The Trump cult is a tough nut to crack. It has stayed true to Dear Leader through thick and thin, whether he shakes down foreign leaders for domestic political purposes, soaks taxpayers for golf trips to his properties, acts like a sexual predator, reportedly calls our war dead “losers” and “suckers,” tear-gases peaceful protesters, or hopelessly bungles the nation’s response to a pandemic. It’s therefore unlikely that the New York Times’ blockbuster detailing his failure to pay federal income taxes for much of the past decade-and-a-half will move the needle in some meaningful way.
Still, the Times’ story does reveal some of the reasons why Trump doesn’t want the world to see inside his financial house of cards. Chief among these are potential foreign entanglements with lenders, which itself presents massive conflicts of interest for Trump and security threats to the nation. That small matter of $421 million coming due in four years needs to be understood prior to election day.
Pennsylvania’s junior senator has fallen in line with the rest of his Republican colleagues and pulled a one-eighty on the idea of installing a supreme court justice during a presidential election year. Such a thing was unthinkable in 2016, when Obama had nearly a year left in his term. Fast-forward to 2020 and, with only 36 days until the general election, Pat Toomey, Majority Leader Mitch McConnell and the rest of their fellow hypocrites plan to ram through an ultra-conservative replacement for the recently deceased Ruth Bader Ginsburg.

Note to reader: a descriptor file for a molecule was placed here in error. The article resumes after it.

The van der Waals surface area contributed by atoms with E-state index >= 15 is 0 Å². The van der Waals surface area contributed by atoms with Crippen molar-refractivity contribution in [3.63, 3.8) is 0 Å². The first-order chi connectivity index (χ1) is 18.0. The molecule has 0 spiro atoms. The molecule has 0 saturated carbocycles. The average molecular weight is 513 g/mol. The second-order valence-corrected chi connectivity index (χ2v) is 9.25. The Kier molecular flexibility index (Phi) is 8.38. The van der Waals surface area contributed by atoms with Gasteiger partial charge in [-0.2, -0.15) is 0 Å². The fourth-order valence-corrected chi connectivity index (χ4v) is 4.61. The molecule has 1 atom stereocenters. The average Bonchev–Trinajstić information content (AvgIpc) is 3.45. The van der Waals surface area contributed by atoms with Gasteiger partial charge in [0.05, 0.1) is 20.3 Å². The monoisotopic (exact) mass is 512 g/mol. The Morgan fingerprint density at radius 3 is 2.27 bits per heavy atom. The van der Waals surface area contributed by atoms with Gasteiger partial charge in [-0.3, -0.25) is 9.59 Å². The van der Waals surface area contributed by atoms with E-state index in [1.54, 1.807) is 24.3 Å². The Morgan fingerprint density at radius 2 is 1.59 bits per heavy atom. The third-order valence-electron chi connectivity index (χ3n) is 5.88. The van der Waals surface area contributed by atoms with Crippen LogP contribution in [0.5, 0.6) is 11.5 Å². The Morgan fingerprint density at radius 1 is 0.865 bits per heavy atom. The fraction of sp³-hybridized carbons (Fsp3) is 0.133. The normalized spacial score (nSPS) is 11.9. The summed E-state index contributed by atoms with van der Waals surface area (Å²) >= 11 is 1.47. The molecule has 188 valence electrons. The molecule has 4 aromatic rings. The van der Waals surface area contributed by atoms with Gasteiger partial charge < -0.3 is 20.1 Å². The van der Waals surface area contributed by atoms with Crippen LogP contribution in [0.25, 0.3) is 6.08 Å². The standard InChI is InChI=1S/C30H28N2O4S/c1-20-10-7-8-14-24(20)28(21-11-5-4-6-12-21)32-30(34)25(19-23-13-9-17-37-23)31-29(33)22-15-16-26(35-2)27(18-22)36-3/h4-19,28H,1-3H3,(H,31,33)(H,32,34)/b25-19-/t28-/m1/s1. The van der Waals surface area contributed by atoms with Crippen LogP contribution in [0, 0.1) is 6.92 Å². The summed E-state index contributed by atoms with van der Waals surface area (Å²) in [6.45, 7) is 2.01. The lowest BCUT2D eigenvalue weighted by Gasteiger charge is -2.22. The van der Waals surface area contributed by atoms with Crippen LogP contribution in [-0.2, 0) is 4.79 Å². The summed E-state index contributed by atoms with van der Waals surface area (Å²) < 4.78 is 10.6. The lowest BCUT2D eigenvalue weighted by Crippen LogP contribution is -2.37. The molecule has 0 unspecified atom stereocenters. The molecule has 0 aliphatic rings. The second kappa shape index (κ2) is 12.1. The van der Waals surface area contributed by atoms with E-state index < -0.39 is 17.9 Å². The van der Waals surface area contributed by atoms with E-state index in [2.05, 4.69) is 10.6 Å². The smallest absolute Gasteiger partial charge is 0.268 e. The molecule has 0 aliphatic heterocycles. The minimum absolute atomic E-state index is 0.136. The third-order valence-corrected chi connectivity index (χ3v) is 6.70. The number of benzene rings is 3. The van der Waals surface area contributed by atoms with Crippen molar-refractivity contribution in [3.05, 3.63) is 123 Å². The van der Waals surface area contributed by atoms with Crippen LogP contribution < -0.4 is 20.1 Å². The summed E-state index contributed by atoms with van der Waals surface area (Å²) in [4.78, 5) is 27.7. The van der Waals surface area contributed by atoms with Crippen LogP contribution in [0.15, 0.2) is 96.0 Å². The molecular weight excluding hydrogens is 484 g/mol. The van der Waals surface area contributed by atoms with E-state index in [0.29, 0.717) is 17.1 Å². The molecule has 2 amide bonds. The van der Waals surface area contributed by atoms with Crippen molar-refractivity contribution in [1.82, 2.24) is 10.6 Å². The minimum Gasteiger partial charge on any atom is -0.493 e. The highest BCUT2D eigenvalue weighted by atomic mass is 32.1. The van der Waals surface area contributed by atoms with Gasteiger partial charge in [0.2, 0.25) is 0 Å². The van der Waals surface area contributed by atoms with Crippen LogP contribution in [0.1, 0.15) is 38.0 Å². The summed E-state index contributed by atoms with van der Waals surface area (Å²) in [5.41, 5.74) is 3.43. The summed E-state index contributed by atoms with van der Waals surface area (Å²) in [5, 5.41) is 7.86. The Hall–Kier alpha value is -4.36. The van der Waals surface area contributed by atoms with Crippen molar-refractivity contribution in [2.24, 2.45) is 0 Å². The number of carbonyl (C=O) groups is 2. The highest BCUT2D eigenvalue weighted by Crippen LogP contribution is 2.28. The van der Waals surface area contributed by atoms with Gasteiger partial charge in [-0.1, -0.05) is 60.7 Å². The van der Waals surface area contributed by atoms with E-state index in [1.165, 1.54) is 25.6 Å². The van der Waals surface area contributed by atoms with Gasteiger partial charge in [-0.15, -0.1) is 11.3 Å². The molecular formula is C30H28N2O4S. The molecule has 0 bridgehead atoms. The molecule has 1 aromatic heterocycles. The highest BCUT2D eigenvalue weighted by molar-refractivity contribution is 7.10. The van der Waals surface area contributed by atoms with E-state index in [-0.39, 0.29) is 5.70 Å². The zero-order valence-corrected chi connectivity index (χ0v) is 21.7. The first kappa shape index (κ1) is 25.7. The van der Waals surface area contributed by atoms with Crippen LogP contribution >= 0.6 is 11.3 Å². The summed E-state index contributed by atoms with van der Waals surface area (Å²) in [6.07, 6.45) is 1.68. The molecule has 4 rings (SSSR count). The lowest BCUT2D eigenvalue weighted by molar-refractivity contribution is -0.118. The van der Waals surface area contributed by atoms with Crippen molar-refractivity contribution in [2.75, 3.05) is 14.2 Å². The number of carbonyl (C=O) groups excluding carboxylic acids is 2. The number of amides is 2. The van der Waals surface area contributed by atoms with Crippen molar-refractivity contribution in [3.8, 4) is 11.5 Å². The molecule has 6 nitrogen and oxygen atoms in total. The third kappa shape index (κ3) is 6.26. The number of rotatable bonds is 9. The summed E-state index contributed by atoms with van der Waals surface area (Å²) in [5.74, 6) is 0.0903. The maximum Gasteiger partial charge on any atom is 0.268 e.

Democrats who sat out the 2016 election because A) they were sure there was no way Donald Trump could be elected, which B) freed them from having to vote for Hillary Clinton, are as much to blame for the unfolding Supreme Court fiasco following the death of Justice Bader Ginsburg as Mitch McConnell and the Republican-controlled Senate. They knew (or should have known) who and what McConnell is, but essentially have allowed him continue to run roughshod over decorum and precedent. One result will be a Trump-stacked ideologically conservative federal court system that will be here when our kids reach middle age.
Scranton Police Department’s “Operation Grabbing Straws” resulted in charges against numerous individuals allegedly engaged in making straw purchases of firearms. Meanwhile, the state legislature continues to do little or nothing regarding laws that would make such transactions more difficult.
Ruth Bader Ginsburg has left us.
The Pennsylvania Supreme Court split along partisan lines last week and handed a pair of victories to Democrat Joe Biden when it OK’ed a three-day deadline extension for mail-in ballots and the use of drop boxes for ballots. Republicans predictably were less than pleased. Even our junior senator played the “Trump card” by arguing the ruling is “lawless” and will cast the election’s legitimacy into doubt.
From where I sit, this looks like another example of the GOP attempting to reduce voter participation by restricting where, when and how folks can cast their votes during the pandemic. And it’s rich to hear the party of voter I.D., racial/partisan gerrymandering, and shuttered polling sites accuse anyone else of trying to rig an election.